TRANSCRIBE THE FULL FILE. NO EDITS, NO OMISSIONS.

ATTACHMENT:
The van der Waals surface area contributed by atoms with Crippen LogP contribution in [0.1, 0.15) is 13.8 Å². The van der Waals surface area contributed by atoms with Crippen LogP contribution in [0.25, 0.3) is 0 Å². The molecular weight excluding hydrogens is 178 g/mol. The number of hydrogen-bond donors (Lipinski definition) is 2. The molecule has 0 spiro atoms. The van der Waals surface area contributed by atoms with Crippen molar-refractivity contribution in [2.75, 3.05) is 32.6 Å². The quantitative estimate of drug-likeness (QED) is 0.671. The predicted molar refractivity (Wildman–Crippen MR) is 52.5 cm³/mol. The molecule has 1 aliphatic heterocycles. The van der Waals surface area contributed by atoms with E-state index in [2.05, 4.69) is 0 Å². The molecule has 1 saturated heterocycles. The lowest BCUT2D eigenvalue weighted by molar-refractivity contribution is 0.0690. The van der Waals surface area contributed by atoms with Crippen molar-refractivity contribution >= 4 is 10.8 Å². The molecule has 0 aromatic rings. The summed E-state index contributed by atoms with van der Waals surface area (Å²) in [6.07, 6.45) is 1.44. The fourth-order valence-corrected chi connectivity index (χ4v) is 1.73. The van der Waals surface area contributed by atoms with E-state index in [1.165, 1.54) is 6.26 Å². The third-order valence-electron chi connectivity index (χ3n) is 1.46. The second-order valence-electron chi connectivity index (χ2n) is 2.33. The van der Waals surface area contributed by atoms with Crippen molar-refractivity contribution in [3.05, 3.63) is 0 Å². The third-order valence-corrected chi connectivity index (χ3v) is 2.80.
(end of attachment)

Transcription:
The van der Waals surface area contributed by atoms with Crippen LogP contribution in [0.1, 0.15) is 13.8 Å². The van der Waals surface area contributed by atoms with Crippen LogP contribution in [0.25, 0.3) is 0 Å². The molecular weight excluding hydrogens is 178 g/mol. The number of hydrogen-bond donors (Lipinski definition) is 2. The molecule has 0 spiro atoms. The van der Waals surface area contributed by atoms with Crippen molar-refractivity contribution in [2.75, 3.05) is 32.6 Å². The quantitative estimate of drug-likeness (QED) is 0.671. The predicted molar refractivity (Wildman–Crippen MR) is 52.5 cm³/mol. The molecule has 1 aliphatic heterocycles. The van der Waals surface area contributed by atoms with E-state index in [2.05, 4.69) is 0 Å². The molecule has 1 saturated heterocycles. The lowest BCUT2D eigenvalue weighted by molar-refractivity contribution is 0.0690. The van der Waals surface area contributed by atoms with Crippen molar-refractivity contribution >= 4 is 10.8 Å². The molecule has 0 aromatic rings. The summed E-state index contributed by atoms with van der Waals surface area (Å²) in [6.07, 6.45) is 1.44. The fourth-order valence-corrected chi connectivity index (χ4v) is 1.73. The van der Waals surface area contributed by atoms with E-state index in [1.165, 1.54) is 6.26 Å². The third-order valence-electron chi connectivity index (χ3n) is 1.46. The second-order valence-electron chi connectivity index (χ2n) is 2.33. The van der Waals surface area contributed by atoms with Crippen molar-refractivity contribution in [3.05, 3.63) is 0 Å². The third-order valence-corrected chi connectivity index (χ3v) is 2.80.